Reviewing Zulip code

Code review is a key part of how Zulip does development! If you’ve been contributing to Zulip’s code, we’d love for you to do reviews. This is a guide to how. (With some thoughts for writing code too.)

Protocol for authors

When you send a PR, try to think of a good person to review it – outside of the handful of people who do a ton of reviews – and @-mention them with something like “@person, would you review this?”. Good choices include

  • someone based in your timezone or a nearby timezone

  • people working on similar things, or in a loosely related area

Alternatively, posting a message in #code-review on the Zulip development community server, would help in reaching out to a wider group of reviewers. Either way, please be patient and mindful of the fact that it isn’t possible to provide a quick reply always, but that the reviewer would get to it sooner or later. Lastly, ensuring the your PR passes CI and is organized into coherent commits would help save reviewers time, which could otherwise be used to dive right into reviewing the PR’s core functionality.

Responding to a review feedback

Once you’ve received a review and resolved any feedback, it’s critical to update the GitHub thread to reflect that. Best practices are to:

  • Make sure that CI passes and the PR is rebased onto recent main.

  • Post comments on each feedback thread explaining at least how you resolved the feedback, as well as any other useful information (problems encountered, reasoning for why you picked one of several options, a test you added to make sure the bug won’t recur, etc.).

  • Mark any resolved threads as “resolved” in the GitHub UI, if appropriate.

  • Post a summary comment in the main feed for the PR, explaining that this is ready for another review, and summarizing any changes from the previous version, details on how you tested the changes, new screenshots/etc. More detail is better than less, as long as you take the time to write clearly.

If you resolve the feedback, but the PR has merge conflicts, CI failures, or the most recent comment is the reviewer asking you to fix something, it’s very likely that a potential reviewer skimming your PR will assume it isn’t ready for review and move on to other work.

If you need help or think an open discussion topic requires more feedback or a more complex discussion, move the discussion to a topic in the Zulip development community server. Be sure to provide links from the GitHub PR to the conversation (and vice versa) so that it’s convenient to read both conversations together.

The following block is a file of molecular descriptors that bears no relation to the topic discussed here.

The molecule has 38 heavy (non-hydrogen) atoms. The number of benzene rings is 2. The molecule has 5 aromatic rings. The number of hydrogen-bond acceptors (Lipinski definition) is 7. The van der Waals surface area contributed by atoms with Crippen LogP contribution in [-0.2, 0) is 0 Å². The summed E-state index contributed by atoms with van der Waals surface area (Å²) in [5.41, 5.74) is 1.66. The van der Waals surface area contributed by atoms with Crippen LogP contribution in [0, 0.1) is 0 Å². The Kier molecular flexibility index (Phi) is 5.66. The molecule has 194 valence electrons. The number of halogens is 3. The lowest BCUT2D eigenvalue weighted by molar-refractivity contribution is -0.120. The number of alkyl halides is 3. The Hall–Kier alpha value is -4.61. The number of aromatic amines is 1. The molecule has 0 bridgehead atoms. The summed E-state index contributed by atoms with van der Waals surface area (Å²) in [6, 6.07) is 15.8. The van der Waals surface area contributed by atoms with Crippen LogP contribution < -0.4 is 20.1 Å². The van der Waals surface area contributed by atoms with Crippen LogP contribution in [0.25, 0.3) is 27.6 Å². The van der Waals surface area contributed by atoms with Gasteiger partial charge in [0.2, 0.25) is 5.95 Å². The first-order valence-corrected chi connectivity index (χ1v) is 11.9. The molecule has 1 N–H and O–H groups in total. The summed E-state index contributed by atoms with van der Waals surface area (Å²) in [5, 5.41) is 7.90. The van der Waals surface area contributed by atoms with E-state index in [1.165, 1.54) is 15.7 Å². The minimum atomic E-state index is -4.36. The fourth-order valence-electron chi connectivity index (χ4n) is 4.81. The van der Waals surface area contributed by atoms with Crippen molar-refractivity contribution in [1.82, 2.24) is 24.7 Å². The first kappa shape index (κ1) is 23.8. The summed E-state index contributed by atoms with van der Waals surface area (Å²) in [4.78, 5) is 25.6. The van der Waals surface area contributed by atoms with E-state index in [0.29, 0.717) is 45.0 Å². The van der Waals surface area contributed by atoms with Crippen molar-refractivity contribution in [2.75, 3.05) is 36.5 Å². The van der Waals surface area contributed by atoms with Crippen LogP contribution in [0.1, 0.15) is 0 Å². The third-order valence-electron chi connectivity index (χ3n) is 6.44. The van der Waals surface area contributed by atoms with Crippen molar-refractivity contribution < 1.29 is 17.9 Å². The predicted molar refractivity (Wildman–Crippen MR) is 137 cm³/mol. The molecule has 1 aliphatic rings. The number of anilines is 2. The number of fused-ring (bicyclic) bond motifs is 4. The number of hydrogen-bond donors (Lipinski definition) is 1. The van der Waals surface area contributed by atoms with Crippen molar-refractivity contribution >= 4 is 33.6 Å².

Principles of code review

Anyone can review

Anyone can do a code review – you don’t have to have a ton of experience, and you don’t have to have the power to ultimately merge the PR. If you

  • read the code, see if you understand what the change is doing and why, and ask questions if you don’t; or

  • fetch the code (for Zulip server code, tools/fetch-rebase-pull-request is super handy), play around with it in your dev environment, and say what you think about how the feature works

those are really helpful contributions.

Please do reviews

Doing code reviews is an important part of making the project grow. It’s also an important skill to develop for participating in open-source projects and working in the industry in general. If you’re contributing to Zulip and have been working in our code for a little while, we would love for some of your time contributing to come in the form of doing code reviews!

For students participating in Google Summer of Code or a similar program, we expect you to spend a chunk of your time each week (after the first couple of weeks as you’re getting going) doing code reviews.

Fast replies are key

For the author of a PR, getting feedback quickly is really important for making progress quickly and staying productive. That means that if you get @-mentioned on a PR with a request for you to review it, it helps the author a lot if you reply promptly.

A reply doesn’t even have to be a full review; if a PR is big or if you’re pressed for time, then just getting some kind of reply in quickly – initial thoughts, feedback on the general direction, or just saying you’re busy and when you’ll have time to look harder – is still really valuable for the author and for anyone else who might review the PR.

People in the Zulip project live and work in many timezones, and code reviewers also need focused chunks of time to write code and do other things, so an immediate reply isn’t always possible. But a good benchmark is to try to always reply within one workday, at least with a short initial reply, if you’re working regularly on Zulip. And sooner is better.

Things to look for

  • The CI build. The tests need to pass. One can investigate any failures and figure out what to fix by clicking on a red X next to the commit hash or the Detail links on a pull request. (Example: in #17584, click the red X before 49b10a3 to see the build jobs for that commit. You can see that there are 7 build jobs in total. All the 7 jobs run in GitHub Actions. You can see what caused the job to fail by clicking on the failed job. This will open up a page in the CI that has more details on why the job failed. For example this is the page of the Ubuntu 18.04 Bionic (Python 3.6, backend + frontend) job. See our docs on continuous integration to learn more.